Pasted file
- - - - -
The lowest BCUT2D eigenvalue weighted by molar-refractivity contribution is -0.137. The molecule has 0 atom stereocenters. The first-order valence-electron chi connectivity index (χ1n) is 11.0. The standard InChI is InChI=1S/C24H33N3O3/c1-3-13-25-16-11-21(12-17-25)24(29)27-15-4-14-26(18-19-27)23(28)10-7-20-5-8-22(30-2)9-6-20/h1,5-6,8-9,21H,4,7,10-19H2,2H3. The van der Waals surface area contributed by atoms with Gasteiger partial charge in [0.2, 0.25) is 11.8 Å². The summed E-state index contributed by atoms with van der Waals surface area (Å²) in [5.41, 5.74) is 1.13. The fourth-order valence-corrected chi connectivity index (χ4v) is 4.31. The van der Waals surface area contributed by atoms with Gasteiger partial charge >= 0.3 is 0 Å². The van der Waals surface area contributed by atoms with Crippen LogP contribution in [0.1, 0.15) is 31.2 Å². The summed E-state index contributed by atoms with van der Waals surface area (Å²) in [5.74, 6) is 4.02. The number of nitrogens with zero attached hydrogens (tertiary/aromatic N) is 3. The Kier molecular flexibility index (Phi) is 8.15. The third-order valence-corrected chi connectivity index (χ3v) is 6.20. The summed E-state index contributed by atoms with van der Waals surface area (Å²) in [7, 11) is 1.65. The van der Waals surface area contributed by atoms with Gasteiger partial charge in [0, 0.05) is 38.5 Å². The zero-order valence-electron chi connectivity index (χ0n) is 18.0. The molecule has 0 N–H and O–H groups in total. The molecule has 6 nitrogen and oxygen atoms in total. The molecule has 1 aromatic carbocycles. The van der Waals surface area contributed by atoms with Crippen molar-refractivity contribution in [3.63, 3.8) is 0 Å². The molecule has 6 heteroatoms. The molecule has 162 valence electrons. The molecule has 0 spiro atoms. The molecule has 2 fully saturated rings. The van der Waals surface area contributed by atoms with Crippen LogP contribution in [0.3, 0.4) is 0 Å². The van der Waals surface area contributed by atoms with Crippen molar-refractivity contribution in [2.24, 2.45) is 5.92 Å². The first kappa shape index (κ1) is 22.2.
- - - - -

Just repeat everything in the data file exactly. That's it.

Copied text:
The lowest BCUT2D eigenvalue weighted by molar-refractivity contribution is -0.137. The molecule has 0 atom stereocenters. The first-order valence-electron chi connectivity index (χ1n) is 11.0. The standard InChI is InChI=1S/C24H33N3O3/c1-3-13-25-16-11-21(12-17-25)24(29)27-15-4-14-26(18-19-27)23(28)10-7-20-5-8-22(30-2)9-6-20/h1,5-6,8-9,21H,4,7,10-19H2,2H3. The van der Waals surface area contributed by atoms with Gasteiger partial charge in [0.2, 0.25) is 11.8 Å². The summed E-state index contributed by atoms with van der Waals surface area (Å²) in [5.41, 5.74) is 1.13. The fourth-order valence-corrected chi connectivity index (χ4v) is 4.31. The van der Waals surface area contributed by atoms with Gasteiger partial charge >= 0.3 is 0 Å². The van der Waals surface area contributed by atoms with Crippen LogP contribution in [0.1, 0.15) is 31.2 Å². The summed E-state index contributed by atoms with van der Waals surface area (Å²) in [5.74, 6) is 4.02. The number of nitrogens with zero attached hydrogens (tertiary/aromatic N) is 3. The Kier molecular flexibility index (Phi) is 8.15. The third-order valence-corrected chi connectivity index (χ3v) is 6.20. The summed E-state index contributed by atoms with van der Waals surface area (Å²) in [7, 11) is 1.65. The van der Waals surface area contributed by atoms with Gasteiger partial charge in [0, 0.05) is 38.5 Å². The zero-order valence-electron chi connectivity index (χ0n) is 18.0. The molecule has 0 N–H and O–H groups in total. The molecule has 6 nitrogen and oxygen atoms in total. The molecule has 1 aromatic carbocycles. The van der Waals surface area contributed by atoms with Crippen molar-refractivity contribution in [3.63, 3.8) is 0 Å². The molecule has 6 heteroatoms. The molecule has 162 valence electrons. The molecule has 0 spiro atoms. The molecule has 2 fully saturated rings. The van der Waals surface area contributed by atoms with Crippen LogP contribution in [0.3, 0.4) is 0 Å². The van der Waals surface area contributed by atoms with Crippen molar-refractivity contribution in [2.24, 2.45) is 5.92 Å². The first kappa shape index (κ1) is 22.2.